The annual birding battle for the golden binoculars

In today’s post, Learning & Education Specialist Rachelle Law recounts Team Ontario’s push to find as many birds as possible. 

Every year, a team of expert birders from Ontario Parks prepare — binoculars in hand — to compete in a heated competition.

The goal: spot and record as many bird species as they can over one weekend, and win the coveted “golden” binoculars.

This heated birding battle is part of the National Association for Interpretation’s (NAI) Great Lakes Region Birdathon, which has Ontario Parks staff (“Team Ontario”) compete with teams from Ohio, Michigan, and Indiana.

staff birdwatching

The annual Birdathon helps to raise money for NAI, and encourages park naturalists who are NAI members to get outside and flex their impressive birding skills.

This year, the competition took place over the weekend of May 7-9.

How does the Birdathon work?

From different locations across the province, team members bird whenever they have the chance over three days.

Birding is done individually, and looks differently for everyone. For some, it might be a sunrise birding session, a bike ride through the forest, a walk along the shoreline of lakes, rivers, and ponds, or even watching from our windows.

person birdwatching with binoculars

Ontario Parks staff keep their eyes on the skies, and record as many birds they can see or hear as possible. We keep a record of the number and variety of species that we find, and tally them up as a team, which we then submit to NAI.

The winning team receives possession of the “golden” binoculars for the year (and bragging rights!).

Why is participating in Birdathons important?

Birdathons are a great way for park staff to keep track of how populations of birds are doing in their area.

Ecological monitoring and community science are important initiatives, especially to keep track of ongoing effects of climate change and habitat loss.

I asked Ontario Parks Discovery staff why they thought participating in the Birdathon was important.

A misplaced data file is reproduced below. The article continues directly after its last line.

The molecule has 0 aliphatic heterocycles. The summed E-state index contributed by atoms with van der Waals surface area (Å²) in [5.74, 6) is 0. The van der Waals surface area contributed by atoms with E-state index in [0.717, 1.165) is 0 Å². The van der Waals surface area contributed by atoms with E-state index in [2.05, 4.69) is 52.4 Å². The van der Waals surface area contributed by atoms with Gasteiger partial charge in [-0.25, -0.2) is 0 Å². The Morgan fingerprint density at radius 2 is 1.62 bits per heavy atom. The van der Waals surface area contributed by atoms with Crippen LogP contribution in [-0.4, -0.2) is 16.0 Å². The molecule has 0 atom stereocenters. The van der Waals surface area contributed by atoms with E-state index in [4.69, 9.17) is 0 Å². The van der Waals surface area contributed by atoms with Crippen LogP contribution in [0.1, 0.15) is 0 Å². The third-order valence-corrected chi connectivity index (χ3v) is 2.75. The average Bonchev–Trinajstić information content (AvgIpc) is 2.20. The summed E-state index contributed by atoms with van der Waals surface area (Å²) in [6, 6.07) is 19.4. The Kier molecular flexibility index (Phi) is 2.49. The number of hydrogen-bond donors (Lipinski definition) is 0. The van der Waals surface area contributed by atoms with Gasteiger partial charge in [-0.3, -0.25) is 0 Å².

Here’s what they had to share:

A strong sense of community     

“I feel Birdathons are important in promoting a culture of knowledge sharing and community science.

“The more time we can spend outside, especially when observing species, the more we can learn and appreciate them. There’s also a sense of community that comes from a Birdathon.”

– Laura McClintock, Senior Park Naturalist at Sibbald Point Provincial Park

David Legros from Algonquin Provincial Park captured this exciting sighting of an Osprey in its nest during the Birdathon

Connection and appreciation

“I love how a little friendly competition like this connects me to my interpretive naturalist colleagues across the province.

“It gives me a new appreciation for the amazing diversity of birds in our parks and the incredible naturalist skills of our Discovery staff. It is also an annual reminder for me of the spectacular phenomenon that is spring migration.”

– Tobi Kiesewalter, Learning and Discovery Program Coordinator

The best bird sightings from the weekend

The bird sightings are still being tallied up from the weekend and Team Ontario is very hopeful that we won this year!

Team members were able to spot a large and diverse amount of bird species from across the province, including Sandhill Cranes, a Piping Plover, Bald Eagles, a Great Horned Owl, and many more!